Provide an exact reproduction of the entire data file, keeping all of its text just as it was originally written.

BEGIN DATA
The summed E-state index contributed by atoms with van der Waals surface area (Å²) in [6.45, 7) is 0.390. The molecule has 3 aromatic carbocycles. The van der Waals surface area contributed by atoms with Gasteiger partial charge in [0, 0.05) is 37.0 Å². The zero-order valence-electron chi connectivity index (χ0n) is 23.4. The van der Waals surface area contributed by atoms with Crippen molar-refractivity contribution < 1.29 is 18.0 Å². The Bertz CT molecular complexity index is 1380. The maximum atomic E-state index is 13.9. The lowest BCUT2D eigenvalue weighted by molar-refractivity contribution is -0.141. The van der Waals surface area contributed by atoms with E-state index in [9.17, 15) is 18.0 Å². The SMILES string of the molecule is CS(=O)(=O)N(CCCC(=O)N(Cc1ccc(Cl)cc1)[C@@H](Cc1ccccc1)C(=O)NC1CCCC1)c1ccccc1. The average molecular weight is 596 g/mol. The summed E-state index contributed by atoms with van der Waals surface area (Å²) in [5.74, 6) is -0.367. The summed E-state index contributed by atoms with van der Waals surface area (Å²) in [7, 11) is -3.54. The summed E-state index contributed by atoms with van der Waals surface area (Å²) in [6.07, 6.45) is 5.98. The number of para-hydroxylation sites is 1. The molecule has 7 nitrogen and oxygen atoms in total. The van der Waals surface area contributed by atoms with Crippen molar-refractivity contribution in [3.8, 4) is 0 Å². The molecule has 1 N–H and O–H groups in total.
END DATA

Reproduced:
The summed E-state index contributed by atoms with van der Waals surface area (Å²) in [6.45, 7) is 0.390. The molecule has 3 aromatic carbocycles. The van der Waals surface area contributed by atoms with Gasteiger partial charge in [0, 0.05) is 37.0 Å². The zero-order valence-electron chi connectivity index (χ0n) is 23.4. The van der Waals surface area contributed by atoms with Crippen molar-refractivity contribution < 1.29 is 18.0 Å². The Bertz CT molecular complexity index is 1380. The maximum atomic E-state index is 13.9. The lowest BCUT2D eigenvalue weighted by molar-refractivity contribution is -0.141. The van der Waals surface area contributed by atoms with E-state index in [9.17, 15) is 18.0 Å². The SMILES string of the molecule is CS(=O)(=O)N(CCCC(=O)N(Cc1ccc(Cl)cc1)[C@@H](Cc1ccccc1)C(=O)NC1CCCC1)c1ccccc1. The average molecular weight is 596 g/mol. The summed E-state index contributed by atoms with van der Waals surface area (Å²) in [5.74, 6) is -0.367. The summed E-state index contributed by atoms with van der Waals surface area (Å²) in [7, 11) is -3.54. The summed E-state index contributed by atoms with van der Waals surface area (Å²) in [6.07, 6.45) is 5.98. The number of para-hydroxylation sites is 1. The molecule has 7 nitrogen and oxygen atoms in total. The van der Waals surface area contributed by atoms with Crippen molar-refractivity contribution in [3.8, 4) is 0 Å². The molecule has 1 N–H and O–H groups in total.